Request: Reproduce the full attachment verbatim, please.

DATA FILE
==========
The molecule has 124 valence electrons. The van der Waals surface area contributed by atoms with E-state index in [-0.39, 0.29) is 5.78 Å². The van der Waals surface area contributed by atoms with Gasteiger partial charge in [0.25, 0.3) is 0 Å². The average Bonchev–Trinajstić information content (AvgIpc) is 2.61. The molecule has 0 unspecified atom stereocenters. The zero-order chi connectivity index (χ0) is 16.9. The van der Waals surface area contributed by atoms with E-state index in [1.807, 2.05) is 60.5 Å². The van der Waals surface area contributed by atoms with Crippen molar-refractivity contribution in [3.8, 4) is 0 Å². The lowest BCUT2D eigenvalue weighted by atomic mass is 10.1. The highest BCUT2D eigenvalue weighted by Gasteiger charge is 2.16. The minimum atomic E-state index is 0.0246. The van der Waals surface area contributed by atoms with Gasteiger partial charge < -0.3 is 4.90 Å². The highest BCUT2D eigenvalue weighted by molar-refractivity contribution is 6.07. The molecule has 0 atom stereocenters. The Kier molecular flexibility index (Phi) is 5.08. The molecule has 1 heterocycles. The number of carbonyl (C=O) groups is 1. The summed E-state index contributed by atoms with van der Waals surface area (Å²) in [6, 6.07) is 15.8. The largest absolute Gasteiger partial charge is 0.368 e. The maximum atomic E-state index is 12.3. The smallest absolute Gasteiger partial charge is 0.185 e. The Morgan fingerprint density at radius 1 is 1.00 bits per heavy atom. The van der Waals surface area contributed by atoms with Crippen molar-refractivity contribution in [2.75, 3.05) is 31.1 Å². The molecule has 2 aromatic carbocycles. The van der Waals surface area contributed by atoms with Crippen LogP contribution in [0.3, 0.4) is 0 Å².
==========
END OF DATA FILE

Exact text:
The molecule has 124 valence electrons. The van der Waals surface area contributed by atoms with E-state index in [-0.39, 0.29) is 5.78 Å². The van der Waals surface area contributed by atoms with Gasteiger partial charge in [0.25, 0.3) is 0 Å². The average Bonchev–Trinajstić information content (AvgIpc) is 2.61. The molecule has 0 unspecified atom stereocenters. The zero-order chi connectivity index (χ0) is 16.9. The van der Waals surface area contributed by atoms with E-state index in [1.807, 2.05) is 60.5 Å². The van der Waals surface area contributed by atoms with Crippen molar-refractivity contribution in [3.8, 4) is 0 Å². The lowest BCUT2D eigenvalue weighted by atomic mass is 10.1. The highest BCUT2D eigenvalue weighted by Gasteiger charge is 2.16. The minimum atomic E-state index is 0.0246. The van der Waals surface area contributed by atoms with Gasteiger partial charge < -0.3 is 4.90 Å². The highest BCUT2D eigenvalue weighted by molar-refractivity contribution is 6.07. The molecule has 0 atom stereocenters. The Kier molecular flexibility index (Phi) is 5.08. The molecule has 1 heterocycles. The number of carbonyl (C=O) groups is 1. The summed E-state index contributed by atoms with van der Waals surface area (Å²) in [6, 6.07) is 15.8. The largest absolute Gasteiger partial charge is 0.368 e. The maximum atomic E-state index is 12.3. The smallest absolute Gasteiger partial charge is 0.185 e. The Morgan fingerprint density at radius 1 is 1.00 bits per heavy atom. The van der Waals surface area contributed by atoms with Crippen molar-refractivity contribution in [2.75, 3.05) is 31.1 Å². The molecule has 2 aromatic carbocycles. The van der Waals surface area contributed by atoms with Crippen LogP contribution in [0.3, 0.4) is 0 Å².